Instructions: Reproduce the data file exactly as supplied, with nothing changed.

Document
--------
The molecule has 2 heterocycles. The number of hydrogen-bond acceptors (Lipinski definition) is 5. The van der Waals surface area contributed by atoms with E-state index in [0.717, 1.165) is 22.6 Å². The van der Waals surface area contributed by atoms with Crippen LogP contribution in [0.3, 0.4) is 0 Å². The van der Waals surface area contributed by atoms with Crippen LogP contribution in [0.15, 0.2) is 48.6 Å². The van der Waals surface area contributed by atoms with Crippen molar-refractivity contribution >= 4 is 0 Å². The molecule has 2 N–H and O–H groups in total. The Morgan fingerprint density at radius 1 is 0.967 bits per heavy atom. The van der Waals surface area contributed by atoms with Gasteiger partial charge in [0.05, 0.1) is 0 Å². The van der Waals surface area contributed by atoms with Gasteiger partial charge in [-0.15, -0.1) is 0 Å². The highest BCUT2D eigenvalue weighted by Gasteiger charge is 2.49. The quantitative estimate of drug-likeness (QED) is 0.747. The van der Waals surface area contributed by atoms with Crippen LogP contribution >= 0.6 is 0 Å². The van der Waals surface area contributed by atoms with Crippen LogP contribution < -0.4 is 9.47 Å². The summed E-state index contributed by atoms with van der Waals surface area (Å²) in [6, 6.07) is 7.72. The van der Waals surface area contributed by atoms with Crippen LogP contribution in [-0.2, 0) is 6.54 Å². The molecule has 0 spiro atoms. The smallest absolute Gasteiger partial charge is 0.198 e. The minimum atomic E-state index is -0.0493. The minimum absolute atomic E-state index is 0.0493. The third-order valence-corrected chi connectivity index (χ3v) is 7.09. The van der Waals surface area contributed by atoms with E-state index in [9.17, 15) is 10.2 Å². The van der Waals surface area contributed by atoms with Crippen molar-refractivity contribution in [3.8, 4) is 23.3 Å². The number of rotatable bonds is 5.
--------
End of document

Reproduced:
The molecule has 2 heterocycles. The number of hydrogen-bond acceptors (Lipinski definition) is 5. The van der Waals surface area contributed by atoms with E-state index in [0.717, 1.165) is 22.6 Å². The van der Waals surface area contributed by atoms with Crippen LogP contribution in [0.3, 0.4) is 0 Å². The van der Waals surface area contributed by atoms with Crippen LogP contribution in [0.15, 0.2) is 48.6 Å². The van der Waals surface area contributed by atoms with Crippen molar-refractivity contribution >= 4 is 0 Å². The molecule has 2 N–H and O–H groups in total. The Morgan fingerprint density at radius 1 is 0.967 bits per heavy atom. The van der Waals surface area contributed by atoms with Gasteiger partial charge in [0.05, 0.1) is 0 Å². The van der Waals surface area contributed by atoms with Gasteiger partial charge in [-0.15, -0.1) is 0 Å². The highest BCUT2D eigenvalue weighted by Gasteiger charge is 2.49. The quantitative estimate of drug-likeness (QED) is 0.747. The van der Waals surface area contributed by atoms with Crippen LogP contribution >= 0.6 is 0 Å². The van der Waals surface area contributed by atoms with Crippen LogP contribution < -0.4 is 9.47 Å². The summed E-state index contributed by atoms with van der Waals surface area (Å²) in [6, 6.07) is 7.72. The van der Waals surface area contributed by atoms with Crippen LogP contribution in [-0.2, 0) is 6.54 Å². The molecule has 0 spiro atoms. The smallest absolute Gasteiger partial charge is 0.198 e. The minimum atomic E-state index is -0.0493. The minimum absolute atomic E-state index is 0.0493. The third-order valence-corrected chi connectivity index (χ3v) is 7.09. The van der Waals surface area contributed by atoms with E-state index in [9.17, 15) is 10.2 Å². The van der Waals surface area contributed by atoms with Crippen molar-refractivity contribution in [3.8, 4) is 23.3 Å². The number of rotatable bonds is 5.